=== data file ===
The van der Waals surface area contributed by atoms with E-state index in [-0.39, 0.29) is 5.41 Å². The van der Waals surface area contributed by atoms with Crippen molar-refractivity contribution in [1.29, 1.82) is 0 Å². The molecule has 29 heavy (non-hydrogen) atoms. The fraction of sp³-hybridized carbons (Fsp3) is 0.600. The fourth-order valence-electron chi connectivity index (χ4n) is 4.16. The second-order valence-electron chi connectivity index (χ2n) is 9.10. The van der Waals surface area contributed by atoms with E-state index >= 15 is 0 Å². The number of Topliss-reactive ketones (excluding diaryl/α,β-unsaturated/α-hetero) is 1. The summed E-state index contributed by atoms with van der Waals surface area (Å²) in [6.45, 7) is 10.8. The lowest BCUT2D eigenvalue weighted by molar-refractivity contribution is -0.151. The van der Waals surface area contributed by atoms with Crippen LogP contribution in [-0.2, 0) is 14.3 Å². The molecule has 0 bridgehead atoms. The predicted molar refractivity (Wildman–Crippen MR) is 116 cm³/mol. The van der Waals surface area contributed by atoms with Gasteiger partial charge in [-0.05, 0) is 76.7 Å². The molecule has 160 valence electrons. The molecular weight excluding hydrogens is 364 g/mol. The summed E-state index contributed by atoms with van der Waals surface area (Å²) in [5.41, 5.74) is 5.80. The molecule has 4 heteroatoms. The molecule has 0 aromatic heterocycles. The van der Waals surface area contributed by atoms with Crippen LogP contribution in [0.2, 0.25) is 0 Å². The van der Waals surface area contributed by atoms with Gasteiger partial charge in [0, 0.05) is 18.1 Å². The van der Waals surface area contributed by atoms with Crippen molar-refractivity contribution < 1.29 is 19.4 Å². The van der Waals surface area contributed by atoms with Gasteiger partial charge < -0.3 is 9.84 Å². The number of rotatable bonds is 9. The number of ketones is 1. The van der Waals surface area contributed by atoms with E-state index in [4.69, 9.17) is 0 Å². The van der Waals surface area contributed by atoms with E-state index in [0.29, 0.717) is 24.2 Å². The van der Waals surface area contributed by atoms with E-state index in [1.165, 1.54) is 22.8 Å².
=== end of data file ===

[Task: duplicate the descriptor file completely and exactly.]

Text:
The van der Waals surface area contributed by atoms with E-state index in [-0.39, 0.29) is 5.41 Å². The van der Waals surface area contributed by atoms with Crippen molar-refractivity contribution in [1.29, 1.82) is 0 Å². The molecule has 29 heavy (non-hydrogen) atoms. The fraction of sp³-hybridized carbons (Fsp3) is 0.600. The fourth-order valence-electron chi connectivity index (χ4n) is 4.16. The second-order valence-electron chi connectivity index (χ2n) is 9.10. The van der Waals surface area contributed by atoms with E-state index >= 15 is 0 Å². The number of Topliss-reactive ketones (excluding diaryl/α,β-unsaturated/α-hetero) is 1. The summed E-state index contributed by atoms with van der Waals surface area (Å²) in [6.45, 7) is 10.8. The lowest BCUT2D eigenvalue weighted by molar-refractivity contribution is -0.151. The van der Waals surface area contributed by atoms with Crippen LogP contribution in [-0.2, 0) is 14.3 Å². The molecule has 0 bridgehead atoms. The predicted molar refractivity (Wildman–Crippen MR) is 116 cm³/mol. The van der Waals surface area contributed by atoms with Gasteiger partial charge in [-0.05, 0) is 76.7 Å². The molecule has 160 valence electrons. The molecular weight excluding hydrogens is 364 g/mol. The summed E-state index contributed by atoms with van der Waals surface area (Å²) in [5.41, 5.74) is 5.80. The molecule has 4 heteroatoms. The molecule has 0 aromatic heterocycles. The van der Waals surface area contributed by atoms with Crippen LogP contribution in [0.2, 0.25) is 0 Å². The van der Waals surface area contributed by atoms with Gasteiger partial charge in [0, 0.05) is 18.1 Å². The van der Waals surface area contributed by atoms with Crippen molar-refractivity contribution < 1.29 is 19.4 Å². The van der Waals surface area contributed by atoms with Gasteiger partial charge < -0.3 is 9.84 Å². The number of rotatable bonds is 9. The number of ketones is 1. The van der Waals surface area contributed by atoms with E-state index in [4.69, 9.17) is 0 Å². The van der Waals surface area contributed by atoms with E-state index in [0.29, 0.717) is 24.2 Å². The van der Waals surface area contributed by atoms with E-state index in [1.165, 1.54) is 22.8 Å².